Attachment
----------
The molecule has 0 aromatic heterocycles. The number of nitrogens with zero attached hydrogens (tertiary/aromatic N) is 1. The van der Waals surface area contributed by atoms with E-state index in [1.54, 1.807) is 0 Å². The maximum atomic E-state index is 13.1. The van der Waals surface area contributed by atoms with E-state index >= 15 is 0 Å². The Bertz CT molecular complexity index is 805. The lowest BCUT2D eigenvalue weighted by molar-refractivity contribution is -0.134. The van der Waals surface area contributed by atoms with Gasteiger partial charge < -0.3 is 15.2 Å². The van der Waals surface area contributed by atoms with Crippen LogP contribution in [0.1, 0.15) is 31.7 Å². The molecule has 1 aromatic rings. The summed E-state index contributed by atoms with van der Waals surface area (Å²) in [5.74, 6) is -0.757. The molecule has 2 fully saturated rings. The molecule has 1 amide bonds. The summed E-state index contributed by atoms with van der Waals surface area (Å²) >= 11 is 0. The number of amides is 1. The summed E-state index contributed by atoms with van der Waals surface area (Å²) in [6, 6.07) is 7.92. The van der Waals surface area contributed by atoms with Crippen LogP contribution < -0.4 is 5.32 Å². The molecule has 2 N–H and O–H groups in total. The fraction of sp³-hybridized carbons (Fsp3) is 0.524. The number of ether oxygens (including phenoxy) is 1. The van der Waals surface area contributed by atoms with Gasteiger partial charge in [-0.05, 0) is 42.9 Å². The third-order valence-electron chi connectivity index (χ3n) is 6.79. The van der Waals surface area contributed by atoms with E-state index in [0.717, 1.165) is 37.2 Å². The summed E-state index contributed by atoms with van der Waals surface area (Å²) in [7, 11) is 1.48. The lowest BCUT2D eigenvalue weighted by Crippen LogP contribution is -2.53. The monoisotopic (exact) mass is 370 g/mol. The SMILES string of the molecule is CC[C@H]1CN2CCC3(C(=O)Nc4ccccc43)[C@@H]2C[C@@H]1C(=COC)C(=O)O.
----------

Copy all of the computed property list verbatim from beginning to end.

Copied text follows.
The molecule has 0 aromatic heterocycles. The number of nitrogens with zero attached hydrogens (tertiary/aromatic N) is 1. The van der Waals surface area contributed by atoms with E-state index in [1.54, 1.807) is 0 Å². The maximum atomic E-state index is 13.1. The van der Waals surface area contributed by atoms with E-state index >= 15 is 0 Å². The Bertz CT molecular complexity index is 805. The lowest BCUT2D eigenvalue weighted by molar-refractivity contribution is -0.134. The van der Waals surface area contributed by atoms with Gasteiger partial charge < -0.3 is 15.2 Å². The van der Waals surface area contributed by atoms with Crippen LogP contribution in [0.1, 0.15) is 31.7 Å². The molecule has 1 aromatic rings. The summed E-state index contributed by atoms with van der Waals surface area (Å²) in [5.74, 6) is -0.757. The molecule has 2 fully saturated rings. The molecule has 1 amide bonds. The summed E-state index contributed by atoms with van der Waals surface area (Å²) >= 11 is 0. The number of amides is 1. The summed E-state index contributed by atoms with van der Waals surface area (Å²) in [6, 6.07) is 7.92. The van der Waals surface area contributed by atoms with Crippen LogP contribution < -0.4 is 5.32 Å². The molecule has 2 N–H and O–H groups in total. The fraction of sp³-hybridized carbons (Fsp3) is 0.524. The number of ether oxygens (including phenoxy) is 1. The van der Waals surface area contributed by atoms with Gasteiger partial charge in [-0.05, 0) is 42.9 Å². The third-order valence-electron chi connectivity index (χ3n) is 6.79. The van der Waals surface area contributed by atoms with E-state index in [0.717, 1.165) is 37.2 Å². The summed E-state index contributed by atoms with van der Waals surface area (Å²) in [7, 11) is 1.48. The lowest BCUT2D eigenvalue weighted by Crippen LogP contribution is -2.53. The monoisotopic (exact) mass is 370 g/mol. The SMILES string of the molecule is CC[C@H]1CN2CCC3(C(=O)Nc4ccccc43)[C@@H]2C[C@@H]1C(=COC)C(=O)O.